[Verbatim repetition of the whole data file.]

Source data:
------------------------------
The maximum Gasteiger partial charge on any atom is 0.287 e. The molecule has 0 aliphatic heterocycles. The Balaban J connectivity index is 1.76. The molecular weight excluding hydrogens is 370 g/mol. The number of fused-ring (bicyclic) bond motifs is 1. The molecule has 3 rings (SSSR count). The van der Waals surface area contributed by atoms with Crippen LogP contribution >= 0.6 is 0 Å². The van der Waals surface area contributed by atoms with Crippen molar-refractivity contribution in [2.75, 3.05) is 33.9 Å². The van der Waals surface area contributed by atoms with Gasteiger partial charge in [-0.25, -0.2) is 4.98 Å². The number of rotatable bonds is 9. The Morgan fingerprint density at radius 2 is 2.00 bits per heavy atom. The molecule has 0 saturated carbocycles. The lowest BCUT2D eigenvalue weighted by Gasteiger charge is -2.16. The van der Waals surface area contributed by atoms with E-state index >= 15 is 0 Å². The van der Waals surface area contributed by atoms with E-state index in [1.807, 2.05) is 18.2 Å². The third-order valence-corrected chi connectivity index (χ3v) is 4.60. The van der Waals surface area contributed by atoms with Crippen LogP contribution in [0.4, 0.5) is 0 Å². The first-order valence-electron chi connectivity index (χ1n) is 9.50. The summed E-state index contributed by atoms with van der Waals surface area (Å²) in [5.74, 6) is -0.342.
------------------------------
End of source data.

The maximum Gasteiger partial charge on any atom is 0.287 e. The molecule has 0 aliphatic heterocycles. The Balaban J connectivity index is 1.76. The molecular weight excluding hydrogens is 370 g/mol. The number of fused-ring (bicyclic) bond motifs is 1. The molecule has 3 rings (SSSR count). The van der Waals surface area contributed by atoms with Crippen LogP contribution >= 0.6 is 0 Å². The van der Waals surface area contributed by atoms with Crippen molar-refractivity contribution in [2.75, 3.05) is 33.9 Å². The van der Waals surface area contributed by atoms with Gasteiger partial charge in [-0.25, -0.2) is 4.98 Å². The number of rotatable bonds is 9. The Morgan fingerprint density at radius 2 is 2.00 bits per heavy atom. The molecule has 0 saturated carbocycles. The lowest BCUT2D eigenvalue weighted by Gasteiger charge is -2.16. The van der Waals surface area contributed by atoms with E-state index >= 15 is 0 Å². The van der Waals surface area contributed by atoms with E-state index in [1.807, 2.05) is 18.2 Å². The third-order valence-corrected chi connectivity index (χ3v) is 4.60. The van der Waals surface area contributed by atoms with Crippen LogP contribution in [0.4, 0.5) is 0 Å². The first-order valence-electron chi connectivity index (χ1n) is 9.50. The summed E-state index contributed by atoms with van der Waals surface area (Å²) in [5.74, 6) is -0.342.